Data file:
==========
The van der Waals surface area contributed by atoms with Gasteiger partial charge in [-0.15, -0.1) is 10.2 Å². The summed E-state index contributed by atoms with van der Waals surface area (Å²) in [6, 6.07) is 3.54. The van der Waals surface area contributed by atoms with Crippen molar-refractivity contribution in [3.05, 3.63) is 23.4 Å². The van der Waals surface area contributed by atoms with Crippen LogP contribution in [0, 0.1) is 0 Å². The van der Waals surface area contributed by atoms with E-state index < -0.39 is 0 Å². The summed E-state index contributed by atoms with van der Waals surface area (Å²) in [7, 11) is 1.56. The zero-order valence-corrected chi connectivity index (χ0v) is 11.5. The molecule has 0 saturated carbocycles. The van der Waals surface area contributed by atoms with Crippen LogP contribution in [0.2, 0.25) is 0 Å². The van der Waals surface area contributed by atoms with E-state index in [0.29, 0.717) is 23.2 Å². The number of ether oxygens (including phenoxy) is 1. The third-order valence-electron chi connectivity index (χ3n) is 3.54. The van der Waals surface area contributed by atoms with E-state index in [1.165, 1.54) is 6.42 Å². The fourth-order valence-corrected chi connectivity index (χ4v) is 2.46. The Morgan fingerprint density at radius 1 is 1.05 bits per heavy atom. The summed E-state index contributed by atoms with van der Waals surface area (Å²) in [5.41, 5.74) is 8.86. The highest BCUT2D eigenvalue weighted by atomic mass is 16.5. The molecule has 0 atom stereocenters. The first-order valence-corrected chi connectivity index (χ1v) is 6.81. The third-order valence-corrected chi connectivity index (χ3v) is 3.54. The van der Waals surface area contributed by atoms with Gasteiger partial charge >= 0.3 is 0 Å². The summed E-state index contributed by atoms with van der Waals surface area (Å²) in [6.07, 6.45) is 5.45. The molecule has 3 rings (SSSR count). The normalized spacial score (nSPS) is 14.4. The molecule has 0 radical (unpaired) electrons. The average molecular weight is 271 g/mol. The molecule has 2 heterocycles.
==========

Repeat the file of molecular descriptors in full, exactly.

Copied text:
The van der Waals surface area contributed by atoms with Gasteiger partial charge in [-0.15, -0.1) is 10.2 Å². The summed E-state index contributed by atoms with van der Waals surface area (Å²) in [6, 6.07) is 3.54. The van der Waals surface area contributed by atoms with Crippen molar-refractivity contribution in [3.05, 3.63) is 23.4 Å². The van der Waals surface area contributed by atoms with Crippen LogP contribution in [0, 0.1) is 0 Å². The van der Waals surface area contributed by atoms with E-state index < -0.39 is 0 Å². The summed E-state index contributed by atoms with van der Waals surface area (Å²) in [7, 11) is 1.56. The zero-order valence-corrected chi connectivity index (χ0v) is 11.5. The molecule has 0 saturated carbocycles. The van der Waals surface area contributed by atoms with Crippen LogP contribution in [0.2, 0.25) is 0 Å². The van der Waals surface area contributed by atoms with E-state index in [0.29, 0.717) is 23.2 Å². The number of ether oxygens (including phenoxy) is 1. The third-order valence-electron chi connectivity index (χ3n) is 3.54. The van der Waals surface area contributed by atoms with E-state index in [1.165, 1.54) is 6.42 Å². The fourth-order valence-corrected chi connectivity index (χ4v) is 2.46. The Morgan fingerprint density at radius 1 is 1.05 bits per heavy atom. The summed E-state index contributed by atoms with van der Waals surface area (Å²) in [5.41, 5.74) is 8.86. The highest BCUT2D eigenvalue weighted by atomic mass is 16.5. The molecule has 0 atom stereocenters. The first-order valence-corrected chi connectivity index (χ1v) is 6.81. The third-order valence-corrected chi connectivity index (χ3v) is 3.54. The van der Waals surface area contributed by atoms with Gasteiger partial charge >= 0.3 is 0 Å². The summed E-state index contributed by atoms with van der Waals surface area (Å²) in [6.07, 6.45) is 5.45. The molecule has 3 rings (SSSR count). The normalized spacial score (nSPS) is 14.4. The molecule has 0 radical (unpaired) electrons. The average molecular weight is 271 g/mol. The molecule has 2 heterocycles.